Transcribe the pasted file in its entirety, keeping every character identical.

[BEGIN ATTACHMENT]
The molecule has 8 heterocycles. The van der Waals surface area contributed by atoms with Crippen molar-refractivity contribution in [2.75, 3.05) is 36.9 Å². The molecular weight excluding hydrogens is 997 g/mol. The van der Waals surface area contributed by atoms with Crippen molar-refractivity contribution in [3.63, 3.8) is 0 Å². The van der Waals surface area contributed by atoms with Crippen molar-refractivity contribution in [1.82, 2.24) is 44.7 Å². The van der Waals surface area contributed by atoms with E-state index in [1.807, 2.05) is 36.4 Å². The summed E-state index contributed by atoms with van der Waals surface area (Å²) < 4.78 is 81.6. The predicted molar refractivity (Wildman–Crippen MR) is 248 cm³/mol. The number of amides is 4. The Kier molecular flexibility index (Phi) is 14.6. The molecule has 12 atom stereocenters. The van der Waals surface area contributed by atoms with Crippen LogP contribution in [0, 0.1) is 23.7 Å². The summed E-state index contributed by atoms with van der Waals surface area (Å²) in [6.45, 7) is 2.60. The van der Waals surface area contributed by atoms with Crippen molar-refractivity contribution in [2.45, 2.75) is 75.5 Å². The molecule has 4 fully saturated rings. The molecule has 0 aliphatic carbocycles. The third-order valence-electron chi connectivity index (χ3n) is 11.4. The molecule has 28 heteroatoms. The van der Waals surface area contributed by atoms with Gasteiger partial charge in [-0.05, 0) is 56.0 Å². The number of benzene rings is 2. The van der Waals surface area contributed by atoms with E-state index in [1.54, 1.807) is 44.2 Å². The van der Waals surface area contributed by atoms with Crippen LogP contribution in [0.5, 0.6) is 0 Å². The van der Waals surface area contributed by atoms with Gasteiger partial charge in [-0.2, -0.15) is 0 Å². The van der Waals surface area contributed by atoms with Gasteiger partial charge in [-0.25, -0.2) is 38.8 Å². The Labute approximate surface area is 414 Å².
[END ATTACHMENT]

The molecule has 8 heterocycles. The van der Waals surface area contributed by atoms with Crippen molar-refractivity contribution in [2.75, 3.05) is 36.9 Å². The molecular weight excluding hydrogens is 997 g/mol. The van der Waals surface area contributed by atoms with Crippen molar-refractivity contribution in [3.63, 3.8) is 0 Å². The van der Waals surface area contributed by atoms with Crippen molar-refractivity contribution in [1.82, 2.24) is 44.7 Å². The van der Waals surface area contributed by atoms with E-state index in [1.807, 2.05) is 36.4 Å². The summed E-state index contributed by atoms with van der Waals surface area (Å²) < 4.78 is 81.6. The predicted molar refractivity (Wildman–Crippen MR) is 248 cm³/mol. The number of amides is 4. The Kier molecular flexibility index (Phi) is 14.6. The molecule has 12 atom stereocenters. The van der Waals surface area contributed by atoms with Crippen LogP contribution in [0, 0.1) is 23.7 Å². The summed E-state index contributed by atoms with van der Waals surface area (Å²) in [6.45, 7) is 2.60. The van der Waals surface area contributed by atoms with Crippen molar-refractivity contribution in [2.45, 2.75) is 75.5 Å². The molecule has 4 fully saturated rings. The molecule has 0 aliphatic carbocycles. The third-order valence-electron chi connectivity index (χ3n) is 11.4. The molecule has 28 heteroatoms. The van der Waals surface area contributed by atoms with Gasteiger partial charge in [-0.05, 0) is 56.0 Å². The number of benzene rings is 2. The van der Waals surface area contributed by atoms with E-state index in [1.54, 1.807) is 44.2 Å². The van der Waals surface area contributed by atoms with Crippen LogP contribution in [0.5, 0.6) is 0 Å². The van der Waals surface area contributed by atoms with Gasteiger partial charge in [-0.2, -0.15) is 0 Å². The van der Waals surface area contributed by atoms with Gasteiger partial charge in [-0.25, -0.2) is 38.8 Å². The Labute approximate surface area is 414 Å².